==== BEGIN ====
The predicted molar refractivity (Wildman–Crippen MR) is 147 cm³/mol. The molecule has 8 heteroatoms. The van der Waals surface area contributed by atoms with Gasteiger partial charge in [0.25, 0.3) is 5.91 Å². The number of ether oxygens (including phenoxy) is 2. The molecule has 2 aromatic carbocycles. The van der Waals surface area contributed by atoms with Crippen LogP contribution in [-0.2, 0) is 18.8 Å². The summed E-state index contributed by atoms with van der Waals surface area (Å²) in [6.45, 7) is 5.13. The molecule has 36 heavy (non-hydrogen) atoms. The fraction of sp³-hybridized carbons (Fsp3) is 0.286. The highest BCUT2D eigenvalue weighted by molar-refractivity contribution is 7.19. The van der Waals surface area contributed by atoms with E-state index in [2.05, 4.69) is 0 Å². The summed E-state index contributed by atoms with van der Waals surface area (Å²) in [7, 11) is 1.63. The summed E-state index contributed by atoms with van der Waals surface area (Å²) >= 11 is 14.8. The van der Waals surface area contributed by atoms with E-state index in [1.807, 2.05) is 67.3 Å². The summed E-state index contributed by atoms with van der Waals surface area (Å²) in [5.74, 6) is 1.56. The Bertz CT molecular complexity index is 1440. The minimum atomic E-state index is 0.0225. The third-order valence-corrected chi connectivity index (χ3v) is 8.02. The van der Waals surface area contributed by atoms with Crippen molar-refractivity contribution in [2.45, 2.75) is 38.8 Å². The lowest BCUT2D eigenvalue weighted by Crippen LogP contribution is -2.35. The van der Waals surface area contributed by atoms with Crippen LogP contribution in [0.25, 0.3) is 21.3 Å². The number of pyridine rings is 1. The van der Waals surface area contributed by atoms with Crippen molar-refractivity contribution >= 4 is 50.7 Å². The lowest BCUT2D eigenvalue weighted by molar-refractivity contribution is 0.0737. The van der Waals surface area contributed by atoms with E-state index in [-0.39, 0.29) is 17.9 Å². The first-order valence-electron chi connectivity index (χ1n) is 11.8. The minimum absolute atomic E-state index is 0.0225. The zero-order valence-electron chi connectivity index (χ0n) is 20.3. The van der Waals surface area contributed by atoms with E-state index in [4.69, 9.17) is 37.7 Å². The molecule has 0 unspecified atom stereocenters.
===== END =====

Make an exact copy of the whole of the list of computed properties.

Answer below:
The predicted molar refractivity (Wildman–Crippen MR) is 147 cm³/mol. The molecule has 8 heteroatoms. The van der Waals surface area contributed by atoms with Gasteiger partial charge in [0.25, 0.3) is 5.91 Å². The number of ether oxygens (including phenoxy) is 2. The molecule has 2 aromatic carbocycles. The van der Waals surface area contributed by atoms with Crippen LogP contribution in [-0.2, 0) is 18.8 Å². The summed E-state index contributed by atoms with van der Waals surface area (Å²) in [6.45, 7) is 5.13. The molecule has 36 heavy (non-hydrogen) atoms. The fraction of sp³-hybridized carbons (Fsp3) is 0.286. The highest BCUT2D eigenvalue weighted by molar-refractivity contribution is 7.19. The van der Waals surface area contributed by atoms with E-state index in [2.05, 4.69) is 0 Å². The summed E-state index contributed by atoms with van der Waals surface area (Å²) in [7, 11) is 1.63. The summed E-state index contributed by atoms with van der Waals surface area (Å²) >= 11 is 14.8. The van der Waals surface area contributed by atoms with E-state index in [1.807, 2.05) is 67.3 Å². The summed E-state index contributed by atoms with van der Waals surface area (Å²) in [5.74, 6) is 1.56. The Bertz CT molecular complexity index is 1440. The minimum atomic E-state index is 0.0225. The third-order valence-corrected chi connectivity index (χ3v) is 8.02. The van der Waals surface area contributed by atoms with Crippen molar-refractivity contribution in [2.45, 2.75) is 38.8 Å². The lowest BCUT2D eigenvalue weighted by Crippen LogP contribution is -2.35. The van der Waals surface area contributed by atoms with Crippen LogP contribution in [0.25, 0.3) is 21.3 Å². The number of pyridine rings is 1. The van der Waals surface area contributed by atoms with Crippen molar-refractivity contribution >= 4 is 50.7 Å². The lowest BCUT2D eigenvalue weighted by molar-refractivity contribution is 0.0737. The van der Waals surface area contributed by atoms with E-state index in [-0.39, 0.29) is 17.9 Å². The first-order valence-electron chi connectivity index (χ1n) is 11.8. The minimum absolute atomic E-state index is 0.0225. The zero-order valence-electron chi connectivity index (χ0n) is 20.3. The van der Waals surface area contributed by atoms with E-state index in [4.69, 9.17) is 37.7 Å². The molecule has 0 unspecified atom stereocenters.